Furthermore, an advanced decline in standards leads to a second order effect in the form of decreasing standard deviation. This is an artifact of the ceiling effect whereby the top grades cannot increase any further. Such a decrease in standard deviation undermines the whole ethos of assessment as a measure of achievement in educational settings.
Let us for a moment, consider a simple example that illustrates these concepts. If a third level lecturer gives a hint that a particular topic will appear on the end-of-term examination, this information will benefit a student only to the degree to which they are able to take advantage of it. That is, the best students will pick up on it immediately and make a note, the average student may know that a hint has been given but be unclear as to exactly what it refers to, while the weak student, if they are even present, will have little awareness of what has transpired. Thus the better students are more advantaged than their weaker colleagues and, aside from increasing the mean grade in the class, negative skewness will be introduced into the examination grades.
Should the errant lecturer go so far as to show the students the test beforehand, not only will the mean jump, but most of the students will be squeezed into the top grades and become well-nigh indistinguishable. Except, of course, for the poor student who didn’t turn up that day. In any event, the standard deviation will have decreased.
We then turn to grades for the Leaving Certificate Examination from 1992 to 2009 and undergraduate university awards from 1998 to 2008. From the grade data at both levels one finds that the grade distributions display the characteristic pattern of declining standards: increasing grade mean and decreasing grade skewness.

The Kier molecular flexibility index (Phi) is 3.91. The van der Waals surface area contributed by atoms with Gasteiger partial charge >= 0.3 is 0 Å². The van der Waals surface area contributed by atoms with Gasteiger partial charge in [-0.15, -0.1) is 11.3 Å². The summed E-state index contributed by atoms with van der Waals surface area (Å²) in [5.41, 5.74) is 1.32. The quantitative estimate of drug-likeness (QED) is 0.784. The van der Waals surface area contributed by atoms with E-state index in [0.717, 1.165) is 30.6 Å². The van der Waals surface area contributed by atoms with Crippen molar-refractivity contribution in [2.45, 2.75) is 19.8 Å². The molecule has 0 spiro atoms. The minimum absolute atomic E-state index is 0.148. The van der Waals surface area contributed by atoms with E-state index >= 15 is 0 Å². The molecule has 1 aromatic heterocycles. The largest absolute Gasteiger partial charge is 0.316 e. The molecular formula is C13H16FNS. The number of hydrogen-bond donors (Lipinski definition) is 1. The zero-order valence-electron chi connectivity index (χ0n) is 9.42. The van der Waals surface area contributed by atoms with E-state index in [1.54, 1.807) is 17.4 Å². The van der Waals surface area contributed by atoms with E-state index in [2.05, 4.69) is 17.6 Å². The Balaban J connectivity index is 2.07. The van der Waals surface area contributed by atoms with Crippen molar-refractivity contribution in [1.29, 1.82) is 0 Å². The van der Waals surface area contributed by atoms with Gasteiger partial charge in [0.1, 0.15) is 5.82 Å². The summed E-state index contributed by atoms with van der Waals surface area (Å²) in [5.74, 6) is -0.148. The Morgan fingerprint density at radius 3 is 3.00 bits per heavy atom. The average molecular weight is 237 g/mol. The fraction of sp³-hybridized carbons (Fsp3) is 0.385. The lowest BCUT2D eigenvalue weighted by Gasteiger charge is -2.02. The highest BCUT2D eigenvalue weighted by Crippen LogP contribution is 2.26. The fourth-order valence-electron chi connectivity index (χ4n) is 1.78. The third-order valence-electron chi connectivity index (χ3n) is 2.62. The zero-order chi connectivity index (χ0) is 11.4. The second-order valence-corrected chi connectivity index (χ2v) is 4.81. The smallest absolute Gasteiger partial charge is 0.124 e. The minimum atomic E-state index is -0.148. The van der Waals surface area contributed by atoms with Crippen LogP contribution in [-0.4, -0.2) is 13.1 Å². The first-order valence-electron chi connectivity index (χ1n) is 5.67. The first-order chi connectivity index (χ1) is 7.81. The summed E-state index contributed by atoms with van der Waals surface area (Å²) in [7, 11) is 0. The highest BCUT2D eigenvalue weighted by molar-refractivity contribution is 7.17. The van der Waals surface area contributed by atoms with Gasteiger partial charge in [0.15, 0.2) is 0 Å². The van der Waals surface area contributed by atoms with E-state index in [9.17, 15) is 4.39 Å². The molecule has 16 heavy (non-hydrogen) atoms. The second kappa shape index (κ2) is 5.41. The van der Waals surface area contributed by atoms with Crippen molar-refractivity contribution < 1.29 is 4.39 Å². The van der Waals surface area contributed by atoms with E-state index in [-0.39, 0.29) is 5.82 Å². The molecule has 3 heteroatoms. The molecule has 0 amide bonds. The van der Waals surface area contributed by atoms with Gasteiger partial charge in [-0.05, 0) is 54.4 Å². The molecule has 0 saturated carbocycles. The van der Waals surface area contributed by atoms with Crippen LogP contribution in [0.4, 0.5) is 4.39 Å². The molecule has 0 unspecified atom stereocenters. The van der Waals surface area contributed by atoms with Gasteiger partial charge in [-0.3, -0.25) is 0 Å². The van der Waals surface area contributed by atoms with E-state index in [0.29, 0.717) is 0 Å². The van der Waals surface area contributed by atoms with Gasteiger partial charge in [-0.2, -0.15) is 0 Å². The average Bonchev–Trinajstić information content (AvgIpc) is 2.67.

This is a feature of almost all of the most popular subjects of the Leaving Certificate Examination over the period. Interestingly, mathematics has managed to maintain its standard relative to other subjects by these metrics. Perhaps this is a missing argument about reform at second level: the problem is not that mathematics is too hard, but rather that other subjects have become too easy!
The standard deviation of Leaving Certificate awards has remained more or less stable. Thus while it has certainly slipped down the taxonomy, the examination is still able to distinguish between students in a relative sense.
For Honours Bachelor degrees in all seven universities the mean has increased and the skewness has decreased, again the fingerprint of falling standards. In fact, the universities have seen a dramatic period of inflation (namely 1998-2005) at which point in time the mean has stabilized. Could this be the ceiling effect?
Perhaps more worryingly, university grades are found to have decreasing standard deviation – a hallmark of advanced decline in educational standards whereby assessment fails to distinguish between students. Thus, Irish universities appear to be slouching towards a pass/fail system with relative merit residing with institutional reputation rather than award level.
It is hoped that these findings will move the discussion of educational standards forward. We have presented a theoretical model of educational settings which has predictive qualities, as well as tools for a detailed analysis of grade trends against which to test predictions. These tests track changes over time for a given institution and therefore are not subject to the usual difficulties of comparing across institutions. The available data can be analysed from a number of other interesting perspectives within this framework.
For the Irish education system as a whole, at second and third level in particular, the message is clear: there has been a decline in educational standards over the past 15 years. Those who argue that this is not so – that increasing award levels are attributable to student motivation, improvements in teaching or whatever – must now present their case with both a coherent theoretical framework and empirical data to back up their claims. Otherwise, the debate must move on to how best to halt the decline.